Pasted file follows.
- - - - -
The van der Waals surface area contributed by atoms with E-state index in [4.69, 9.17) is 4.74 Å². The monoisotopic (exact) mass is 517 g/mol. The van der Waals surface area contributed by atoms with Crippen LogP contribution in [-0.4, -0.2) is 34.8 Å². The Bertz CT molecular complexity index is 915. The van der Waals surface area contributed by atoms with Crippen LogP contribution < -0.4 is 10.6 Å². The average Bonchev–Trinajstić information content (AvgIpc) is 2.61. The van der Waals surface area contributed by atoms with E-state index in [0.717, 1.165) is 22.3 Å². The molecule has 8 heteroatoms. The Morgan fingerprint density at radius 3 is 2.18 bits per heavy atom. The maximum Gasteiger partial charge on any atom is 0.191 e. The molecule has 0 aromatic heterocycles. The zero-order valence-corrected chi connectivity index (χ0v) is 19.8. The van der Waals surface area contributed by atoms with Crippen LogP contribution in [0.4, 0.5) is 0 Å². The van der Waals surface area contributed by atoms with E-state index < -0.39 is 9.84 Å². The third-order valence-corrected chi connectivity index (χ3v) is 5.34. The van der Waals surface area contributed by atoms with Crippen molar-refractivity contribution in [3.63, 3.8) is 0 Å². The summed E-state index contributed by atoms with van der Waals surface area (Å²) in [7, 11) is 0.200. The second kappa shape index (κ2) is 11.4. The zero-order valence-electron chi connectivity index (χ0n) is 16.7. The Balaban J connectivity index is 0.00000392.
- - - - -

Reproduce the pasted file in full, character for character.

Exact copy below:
The van der Waals surface area contributed by atoms with E-state index in [4.69, 9.17) is 4.74 Å². The monoisotopic (exact) mass is 517 g/mol. The van der Waals surface area contributed by atoms with Crippen LogP contribution in [-0.4, -0.2) is 34.8 Å². The Bertz CT molecular complexity index is 915. The van der Waals surface area contributed by atoms with Crippen LogP contribution < -0.4 is 10.6 Å². The average Bonchev–Trinajstić information content (AvgIpc) is 2.61. The van der Waals surface area contributed by atoms with E-state index in [0.717, 1.165) is 22.3 Å². The molecule has 8 heteroatoms. The Morgan fingerprint density at radius 3 is 2.18 bits per heavy atom. The maximum Gasteiger partial charge on any atom is 0.191 e. The molecule has 0 aromatic heterocycles. The zero-order valence-corrected chi connectivity index (χ0v) is 19.8. The van der Waals surface area contributed by atoms with Crippen LogP contribution in [0.4, 0.5) is 0 Å². The van der Waals surface area contributed by atoms with E-state index < -0.39 is 9.84 Å². The third-order valence-corrected chi connectivity index (χ3v) is 5.34. The van der Waals surface area contributed by atoms with Crippen molar-refractivity contribution in [3.63, 3.8) is 0 Å². The summed E-state index contributed by atoms with van der Waals surface area (Å²) in [7, 11) is 0.200. The second kappa shape index (κ2) is 11.4. The zero-order valence-electron chi connectivity index (χ0n) is 16.7. The Balaban J connectivity index is 0.00000392.